Near Abroad Politics

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Earlier this year, Georgian civilians clashed with riot police in Tbilisi, the capital of the former Soviet republic in the Caucasus, after the pro-Russian government revived the so-called “foreign agents” law designed to crack down on nonprofits, journalists and other civil society groups that receive international funding. The law is clearly based on a Russian law designed to suppress political dissent, wrote the Royal United Services Institute.

It’s known locally as the “Russian Law 2.0”.

As World Politics Review explained, the protesters were largely pro-Western locals who want Georgia to join the European Union. The government officials they were criticizing were in the ruling Georgian Dream party under Prime Minister Irakli Kobakhidze. This sharp split between East and West has thrown Georgia into crisis before upcoming parliamentary elections on Oct. 26.

While officially saying he supports Georgia joining the EU and NATO, Kobakhidze has not supported Western sanctions designed to punish Russia for invading Ukraine, reported Al Jazeera. The founder of Georgian Dream, billionaire Bidzina Ivanishvili, who wields enormous influence in the country, has never condemned the invasion, either.

Instead, the country has welcomed thousands of Russian businesses and expats, and may be helping Russia evade Western sanctions, wrote local Georgian news outlet, Commersant.

This is all part of a recent trend, says Atlantic Council researcher Eto Buziashvili. “(The new law) marks the first time in Georgia’s history that the governing political party has declared a shift in the nation’s Euro-Atlantic foreign policy alignment … pivoting Georgia’s foreign policy, potentially leading to the abandonment of the country’s NATO and EU aspirations.”

Polls show, meanwhile, that 80 percent of Georgians want to join the EU, an aspiration reflected in the constitution. Many also remember how Russia invaded Georgia in 2008, leaving troops that still occupy around a fifth of Georgian territory, around the same proportion that Russia now holds in Ukraine, CNN noted.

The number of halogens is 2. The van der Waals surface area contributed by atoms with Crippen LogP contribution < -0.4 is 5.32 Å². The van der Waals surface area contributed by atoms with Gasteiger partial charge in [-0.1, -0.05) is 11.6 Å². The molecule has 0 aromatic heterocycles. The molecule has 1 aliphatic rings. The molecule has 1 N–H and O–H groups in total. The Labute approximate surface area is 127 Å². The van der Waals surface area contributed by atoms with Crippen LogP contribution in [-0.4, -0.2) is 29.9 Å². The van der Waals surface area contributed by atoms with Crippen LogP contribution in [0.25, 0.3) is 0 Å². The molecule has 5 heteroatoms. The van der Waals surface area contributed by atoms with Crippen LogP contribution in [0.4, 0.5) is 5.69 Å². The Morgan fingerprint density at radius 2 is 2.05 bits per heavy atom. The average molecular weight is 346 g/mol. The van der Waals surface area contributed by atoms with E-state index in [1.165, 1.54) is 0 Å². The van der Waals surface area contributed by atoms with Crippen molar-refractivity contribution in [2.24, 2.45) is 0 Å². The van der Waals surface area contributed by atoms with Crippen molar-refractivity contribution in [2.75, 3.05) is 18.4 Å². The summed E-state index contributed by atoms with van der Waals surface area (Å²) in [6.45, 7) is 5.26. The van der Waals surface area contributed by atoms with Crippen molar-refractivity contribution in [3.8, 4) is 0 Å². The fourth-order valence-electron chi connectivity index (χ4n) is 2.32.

Writing in Politico, Hudson Institute fellow Luke Coffey argued that Georgia’s ties to ancient Greek myths, its role in early Christian history, and its experience under Russian rule made the country naturally antipathetic to Moscow. “Georgia’s future lies in Europe, as its past is rooted in Western civilization,” wrote Coffey. “The second is that Georgia can never trust Russia.”

Capturing that sentiment, Georgian President Salome Zourabichvili, who once led the liberal-leaning, pro-EU Way of Georgia party, vetoed the foreign agents law, writing on X that “Georgia will not surrender to resovietisation!!” But lawmakers overrode her veto.

EU leaders also oppose the foreign agents law, saying they fear Kobakhidze will use it to meddle in the elections, according to Euractiv. In response, they have put on hold so-called accession talks in Brussels that are the precondition to joining the EU. Analysts at the European Council on Foreign Relations called for EU officials to consider withholding funding, too.

Kobakhidze appears undaunted. He has leveraged Georgian Dream’s control of parliament to propose “sweeping restrictions on LGBTQ+ freedoms and rights” based on similar Russian laws that claim to espouse traditional values, for example, Voice of America reported.

It’s just part and parcel of staying in power: As the president noted, since the fall of the Soviet Union, Georgia has often seen checks and balances fail because ruling parties tried to bend the rules to stay in power.

“With every successive regime, we have returned again and again to a single-party system that controls more and more institutions,” Zurabishvili said.

Still, Georgia may get a little help from the US: Georgia officials responsible for pushing forward the foreign agents law or cracking down on protesters could face asset freezes and travel bans under a bill to be presented to the US Congress, Politico reported.

The Georgian Dream party has “increasingly and regrettably embraced a policy of accommodation with the Russian Federation” as part of an “increasingly illiberal turn,” according to the draft bill, adding that Georgia “has openly attacked US and other Western democracy promotion organizations as well as local and international civil society while embracing increased ties with Russia in particular, as well as China.”

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